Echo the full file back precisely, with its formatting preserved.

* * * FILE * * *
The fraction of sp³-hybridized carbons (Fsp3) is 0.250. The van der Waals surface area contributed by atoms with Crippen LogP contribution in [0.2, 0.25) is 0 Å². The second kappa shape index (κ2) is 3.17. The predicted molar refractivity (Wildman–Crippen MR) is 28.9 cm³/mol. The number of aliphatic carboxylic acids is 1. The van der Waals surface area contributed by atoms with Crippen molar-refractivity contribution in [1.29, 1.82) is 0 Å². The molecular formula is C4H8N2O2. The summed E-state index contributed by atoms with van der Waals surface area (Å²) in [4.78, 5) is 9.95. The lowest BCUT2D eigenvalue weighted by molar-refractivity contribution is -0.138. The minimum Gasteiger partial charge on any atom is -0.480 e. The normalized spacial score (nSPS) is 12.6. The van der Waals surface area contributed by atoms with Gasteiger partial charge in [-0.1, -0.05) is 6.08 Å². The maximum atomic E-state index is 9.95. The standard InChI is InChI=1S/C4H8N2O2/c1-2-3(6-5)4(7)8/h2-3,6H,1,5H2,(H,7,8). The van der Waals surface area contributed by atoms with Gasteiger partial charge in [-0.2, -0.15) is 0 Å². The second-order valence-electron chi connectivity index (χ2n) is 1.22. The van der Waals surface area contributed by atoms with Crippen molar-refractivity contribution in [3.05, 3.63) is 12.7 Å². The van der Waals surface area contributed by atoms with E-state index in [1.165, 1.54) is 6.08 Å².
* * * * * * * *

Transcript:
The fraction of sp³-hybridized carbons (Fsp3) is 0.250. The van der Waals surface area contributed by atoms with Crippen LogP contribution in [0.2, 0.25) is 0 Å². The second kappa shape index (κ2) is 3.17. The predicted molar refractivity (Wildman–Crippen MR) is 28.9 cm³/mol. The number of aliphatic carboxylic acids is 1. The van der Waals surface area contributed by atoms with Crippen molar-refractivity contribution in [1.29, 1.82) is 0 Å². The molecular formula is C4H8N2O2. The summed E-state index contributed by atoms with van der Waals surface area (Å²) in [4.78, 5) is 9.95. The lowest BCUT2D eigenvalue weighted by molar-refractivity contribution is -0.138. The minimum Gasteiger partial charge on any atom is -0.480 e. The normalized spacial score (nSPS) is 12.6. The van der Waals surface area contributed by atoms with Gasteiger partial charge in [-0.1, -0.05) is 6.08 Å². The maximum atomic E-state index is 9.95. The standard InChI is InChI=1S/C4H8N2O2/c1-2-3(6-5)4(7)8/h2-3,6H,1,5H2,(H,7,8). The van der Waals surface area contributed by atoms with Gasteiger partial charge in [-0.2, -0.15) is 0 Å². The second-order valence-electron chi connectivity index (χ2n) is 1.22. The van der Waals surface area contributed by atoms with Crippen molar-refractivity contribution in [3.05, 3.63) is 12.7 Å². The van der Waals surface area contributed by atoms with E-state index in [1.165, 1.54) is 6.08 Å².